During cross-examination, the defense asked Perez about homeless people under the bleachers of neighboring Lincoln High School. She said she remembered seeing a few people there sometimes but said she never felt threatened by them.
The state also called Craig Gault to the stand. Gault works for Portland Fire & Rescue and responded to the scene on June 2, 2018. At the time he was a lieutenant paramedic, meaning he was in charge of the other three people on the team and he was the lead in patient care. He said that fire crews received the call for an unconscious and unresponsive patient at 8:24 a.m. and arrived at culinary institute at 8:27 a.m.
Paramedics noted that Brophy was still warm and had no signs of rigor mortis or lividity — when blood pools in a body because the heart has stopped pumping for a long time — so they began resuscitation efforts.
While removing Brophy’s shirt, a paramedic noted a scratch on his chest. Gault explained that with gunshot wounds, sometimes the bullet will enter the body and the entry wound will close a little.
While manipulating Brophy’s body, paramedics found two shell casings. This told them a couple of things: that they needed to call the police, and that Brophy’s cardiac arrest was not a medical event.
One of the paramedics had set a shell casing on one of the bench tables with some of Brophy’s belongings, not understanding what it was at the time.
The last witness called was Tina Willard, who is a retired 28-year veteran of the Portland Police Bureau. At the time of the incident, she had been a criminalist with the bureau for 14 years. She did not immediately respond to the scene but became involved in the hours after Brophy's body was found.
She was asked to process the two casings found at the scene. The prosecution and defense went back and forth on this more than they have with any other witness so far. They focused on the process used to try and get fingerprints off the casing.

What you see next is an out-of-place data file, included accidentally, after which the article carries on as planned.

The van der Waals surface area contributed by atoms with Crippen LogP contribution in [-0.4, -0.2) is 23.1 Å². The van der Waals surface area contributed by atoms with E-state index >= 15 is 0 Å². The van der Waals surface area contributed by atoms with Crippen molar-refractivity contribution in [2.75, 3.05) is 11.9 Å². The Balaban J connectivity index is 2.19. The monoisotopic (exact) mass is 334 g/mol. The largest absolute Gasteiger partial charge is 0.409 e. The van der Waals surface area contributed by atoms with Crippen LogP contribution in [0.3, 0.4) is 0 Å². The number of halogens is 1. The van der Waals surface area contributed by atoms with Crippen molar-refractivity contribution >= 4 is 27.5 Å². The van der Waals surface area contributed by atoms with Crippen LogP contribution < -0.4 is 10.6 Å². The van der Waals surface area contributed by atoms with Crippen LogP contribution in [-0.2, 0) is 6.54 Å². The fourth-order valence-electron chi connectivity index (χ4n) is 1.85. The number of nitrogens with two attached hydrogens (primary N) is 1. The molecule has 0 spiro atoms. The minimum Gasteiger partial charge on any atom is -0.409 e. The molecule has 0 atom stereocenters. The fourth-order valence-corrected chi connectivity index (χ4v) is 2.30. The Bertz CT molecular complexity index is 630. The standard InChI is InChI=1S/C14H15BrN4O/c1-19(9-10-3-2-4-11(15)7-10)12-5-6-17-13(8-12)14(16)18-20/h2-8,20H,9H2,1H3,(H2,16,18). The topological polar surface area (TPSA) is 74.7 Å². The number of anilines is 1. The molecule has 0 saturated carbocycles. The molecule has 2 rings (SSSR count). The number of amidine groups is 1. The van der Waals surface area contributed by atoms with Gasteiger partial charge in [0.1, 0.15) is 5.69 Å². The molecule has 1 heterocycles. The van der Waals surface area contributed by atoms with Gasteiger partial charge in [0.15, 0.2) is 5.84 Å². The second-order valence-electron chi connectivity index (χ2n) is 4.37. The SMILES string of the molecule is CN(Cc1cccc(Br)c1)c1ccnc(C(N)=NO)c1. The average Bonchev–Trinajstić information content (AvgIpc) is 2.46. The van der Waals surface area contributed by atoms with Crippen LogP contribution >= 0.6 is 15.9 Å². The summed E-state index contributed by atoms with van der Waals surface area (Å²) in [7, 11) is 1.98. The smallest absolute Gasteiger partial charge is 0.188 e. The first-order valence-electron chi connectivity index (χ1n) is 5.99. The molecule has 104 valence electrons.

Willard testified that she used the best method available to her at the time to try and get fingerprints off of the bullet casings. She put both casings into a chamber that also houses a small amount of super glue. The super glue is heated and the fumes leave a white residue on amino acids, proteins and other things left behind by pores in fingers. If there were fingerprints on the casings, this process would have helped them become visible to the naked eye.
The defense asked why Willard did not process the casings for "touch DNA," a process where they swab a surface and send it to the state lab to be tested for DNA. Willard responded that in 2018, PPB was only processing guns collected at scenes for touch DNA, not gun casings.
Willard explained it would have been against protocol at the time and that processing for touch DNA could have potentially destroyed fingerprint evidence. Furthermore, she said the DNA from two casings may not have been enough to test.
The state concluded by asking Willard whether she would have gotten in trouble for breaking protocol and swabbing the casings for touch DNA, to which she said potentially, because it may have damaged the evidence for fingerprints. When asked if she would have processed the casings in a better way if she had known one, she said yes.
Court concluded early on Tuesday. The Medical Examiner who responded to the Brophy scene was supposed to testify but called the state’s team and said they were sick. The trial continues tomorrow with Dan Brophy’s mother expected to testify. You will be able to watch the trial on KGW.com and on KGW’s app.